The first Czechoslovak Prime Minister indeed deserved to own the house to rest in. Therefore nowadays, the Czech State has appropriate premises for hosting both domestic and foreign visits.
The villa stands on the site of the former St. Mary Magdalene bastion, and thereby it co-creates the magnificent panorama of Letná. An important privilege was the plot of land with an area of 12,000 m2 and the installation of utility networks in this sparsely populated area.
When working on the project, the Viennese architect Friedrich Ohmann had to deal with only one restriction: the building had to be of only one-storey in order not to disturb the Prague Castle panorama and it also had to face the Vltava River.
Therefore the architect created a luxurious 700 m² neo-baroque villa with 56 representative rooms. The lounge has adopted Byzantine influences, while in the dining room elements of the Art Nouveau style can be found. This luxurious structure is surrounded by a French-style garden, meaning that its horticultural treatment is strictly symmetrical and has geometric precision.
The interior of the house was the work of Mrs. Kramář, the wife of the Prime Minister, who, with the help of leading Czech artists, created a unique and magnificent home displaying all the luxury and first-class taste that reflected her Russian origins while at the same time also referring to her husband’s pan-Slavonic sentiments. Renowned artists such as Jan Beneš, the Professor of the School of Applied Arts, and the sculptor Celda Klouček had both been invited to participate in the decoration of the villa.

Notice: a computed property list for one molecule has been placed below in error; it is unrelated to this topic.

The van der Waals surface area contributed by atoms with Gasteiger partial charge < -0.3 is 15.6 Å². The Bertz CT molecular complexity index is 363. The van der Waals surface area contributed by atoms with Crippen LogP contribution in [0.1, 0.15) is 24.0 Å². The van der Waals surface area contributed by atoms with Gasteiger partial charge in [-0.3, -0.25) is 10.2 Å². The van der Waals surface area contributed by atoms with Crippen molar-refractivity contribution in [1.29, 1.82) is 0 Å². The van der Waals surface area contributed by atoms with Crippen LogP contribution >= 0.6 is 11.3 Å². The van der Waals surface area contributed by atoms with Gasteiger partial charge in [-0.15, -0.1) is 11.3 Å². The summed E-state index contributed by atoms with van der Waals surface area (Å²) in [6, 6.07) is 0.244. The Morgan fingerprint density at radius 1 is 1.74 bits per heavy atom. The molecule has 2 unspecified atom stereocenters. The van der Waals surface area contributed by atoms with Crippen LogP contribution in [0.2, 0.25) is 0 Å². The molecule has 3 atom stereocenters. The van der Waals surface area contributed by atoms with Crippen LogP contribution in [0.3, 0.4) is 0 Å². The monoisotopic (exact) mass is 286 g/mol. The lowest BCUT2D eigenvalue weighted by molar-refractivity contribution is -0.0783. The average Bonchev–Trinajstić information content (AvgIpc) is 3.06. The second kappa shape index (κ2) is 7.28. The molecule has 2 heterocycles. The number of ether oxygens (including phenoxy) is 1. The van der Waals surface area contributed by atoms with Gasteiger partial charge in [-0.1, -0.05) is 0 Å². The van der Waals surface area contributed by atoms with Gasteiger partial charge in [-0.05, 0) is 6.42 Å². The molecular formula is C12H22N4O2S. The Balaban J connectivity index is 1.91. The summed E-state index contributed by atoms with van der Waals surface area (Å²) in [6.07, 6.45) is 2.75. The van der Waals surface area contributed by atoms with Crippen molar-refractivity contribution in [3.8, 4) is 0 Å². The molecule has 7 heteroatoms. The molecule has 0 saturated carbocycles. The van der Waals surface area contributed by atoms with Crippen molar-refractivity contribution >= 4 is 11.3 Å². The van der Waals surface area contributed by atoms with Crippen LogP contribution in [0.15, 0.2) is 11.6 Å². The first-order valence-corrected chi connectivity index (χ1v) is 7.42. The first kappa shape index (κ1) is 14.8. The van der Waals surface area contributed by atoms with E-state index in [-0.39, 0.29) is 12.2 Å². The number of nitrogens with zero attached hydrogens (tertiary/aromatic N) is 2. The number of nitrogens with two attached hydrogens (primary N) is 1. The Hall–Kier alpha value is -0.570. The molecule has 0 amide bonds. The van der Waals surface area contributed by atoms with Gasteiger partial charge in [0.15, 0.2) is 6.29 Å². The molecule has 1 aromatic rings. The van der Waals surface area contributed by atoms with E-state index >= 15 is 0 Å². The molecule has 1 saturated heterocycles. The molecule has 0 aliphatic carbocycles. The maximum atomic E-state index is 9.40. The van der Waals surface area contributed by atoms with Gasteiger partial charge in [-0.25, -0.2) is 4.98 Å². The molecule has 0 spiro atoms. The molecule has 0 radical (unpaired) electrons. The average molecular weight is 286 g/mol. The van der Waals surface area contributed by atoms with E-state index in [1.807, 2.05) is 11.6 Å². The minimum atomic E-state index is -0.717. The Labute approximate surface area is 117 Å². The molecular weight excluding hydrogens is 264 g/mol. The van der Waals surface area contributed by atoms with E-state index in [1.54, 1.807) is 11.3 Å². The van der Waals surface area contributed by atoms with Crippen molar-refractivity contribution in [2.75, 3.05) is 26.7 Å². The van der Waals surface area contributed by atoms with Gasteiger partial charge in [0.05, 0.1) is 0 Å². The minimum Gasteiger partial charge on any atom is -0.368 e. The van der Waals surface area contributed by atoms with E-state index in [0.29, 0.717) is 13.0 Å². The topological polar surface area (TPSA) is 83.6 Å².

The Kramář spouses were not able to enjoy their home for too long. Shortly after they moved-in, Kramář was arrested and imprisoned for 2 years. Some time after his release, the housing commission sought to move in roommates and during periods of economic crisis they needed to defend their luxury home from becoming the seat of the City’s Mayor. After the death of its owners, the house was leased to the National Gallery and subsequently to the National Museum, while in 1952 it came under the administration of the Government Bureau’s Office.